A submission will be made to National Treasury, indicating the cost implications of the implementation of the Regulations, and for National Treasury to consider soliciting additional funding for the implementation of the Regulations.

ROLE OF PRINCIPALS

The DBE has developed a draft policy on the South African Standard for Principalship, this is the first time we will have such a policy in the Basic Education sector.

This policy will assist the sector by among others:

·         Providing clearly defined roles of principals and the key aspects of professionalism and expertise required in such positions;

·         Serving as a template against which professional leadership and management development needs may be addressed;

·         Providing the basis for improved performance management processes applicable to principals;

·         Enhancing and sustaining the image, professionalism and core competencies of school principals;

·         Guiding self-reflection, self-assessment and development;

·         Providing a basis for the broader South African community to understand the scope and complexity of a principal’s work; and

·         Informing better recruitment and selection procedures by setting standards to be used in the development of criteria for the appointment of principals.

Numerous stakeholders were consulted during the drafting process and CEM approved the policy for gazetting for public comment. It will be communicated when this policy is gazetted and we would encourage the public to participate in these processes.

IMPROVED MEASURES TO ERADICATE EXAM IRREGULARITIES.

The CEM has previously expressed concerns over the occurrence of the group copying phenomenon that was uncovered in the 2014 NSC examinations. In order to prevent the recurrence of these kinds of irregularities, a number of recommendations were made to CEM.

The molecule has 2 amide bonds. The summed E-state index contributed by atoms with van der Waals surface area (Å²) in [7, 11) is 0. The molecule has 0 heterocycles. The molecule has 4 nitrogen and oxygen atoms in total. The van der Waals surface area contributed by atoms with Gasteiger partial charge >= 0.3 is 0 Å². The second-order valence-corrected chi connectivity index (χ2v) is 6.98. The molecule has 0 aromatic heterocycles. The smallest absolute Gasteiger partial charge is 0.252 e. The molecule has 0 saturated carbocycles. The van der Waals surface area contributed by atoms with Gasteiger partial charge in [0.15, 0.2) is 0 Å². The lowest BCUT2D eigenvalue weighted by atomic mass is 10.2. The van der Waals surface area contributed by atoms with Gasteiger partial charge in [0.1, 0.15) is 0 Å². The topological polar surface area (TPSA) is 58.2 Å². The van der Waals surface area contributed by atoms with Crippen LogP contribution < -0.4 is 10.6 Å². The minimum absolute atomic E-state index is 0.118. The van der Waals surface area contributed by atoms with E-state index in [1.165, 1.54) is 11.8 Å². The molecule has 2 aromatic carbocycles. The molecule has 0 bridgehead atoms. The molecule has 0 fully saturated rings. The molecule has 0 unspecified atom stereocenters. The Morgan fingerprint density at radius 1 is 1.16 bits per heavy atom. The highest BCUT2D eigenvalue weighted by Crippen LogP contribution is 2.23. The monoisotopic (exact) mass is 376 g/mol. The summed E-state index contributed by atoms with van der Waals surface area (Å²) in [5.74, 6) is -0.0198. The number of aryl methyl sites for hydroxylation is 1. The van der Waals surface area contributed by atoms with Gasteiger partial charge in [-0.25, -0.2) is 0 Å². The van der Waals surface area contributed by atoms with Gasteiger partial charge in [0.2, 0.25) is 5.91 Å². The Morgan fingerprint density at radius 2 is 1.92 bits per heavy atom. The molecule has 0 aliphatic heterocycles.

Public Examination centres across each province will be categorised into three risk categories and based on the risk category, the invigilation procedure will be determined:

(i) High Risk Centres (HRC) - administered by the province/district;

(ii) Medium Risk Centres (MRC) – placement of resident monitors; and

(iii) Low Risk Centres (LRC) - administered by the school with a roving monitor.

Another measure which will be used to identify high risk centres will be through curriculum implementation monitoring. One of the things uncovered during the investigations (which are still in the process of being finalised), is that one of the reasons for the group copying was that the curriculum had not been adequately covered during the course of the academic year.

Provincial hot lines will be set up where learners or teachers will be able to report irregularities.

Independent schools will only be allowed to administer the public examination if they are registered by the PED for teaching and learning and accredited by Umalusi. They will only have the right to do so if they have a clear track record.

Invigilating will be strengthened, the DBE will appoint Chief Invigilators, resident monitors and roving monitors where the PED lacks the resources or where the DBE has established a need. These persons will be appointed as the part-time staff of the DBE and will report to the DBE.

In the case of the KwaZulu-Natal, Limpopo and Eastern Cape provinces, the DBE will appoint a resident monitor at the provincial level to monitor all examination processes from the beginning of the cycle until the end of the cycle. Such a resident monitor will report to the DBE on a weekly basis.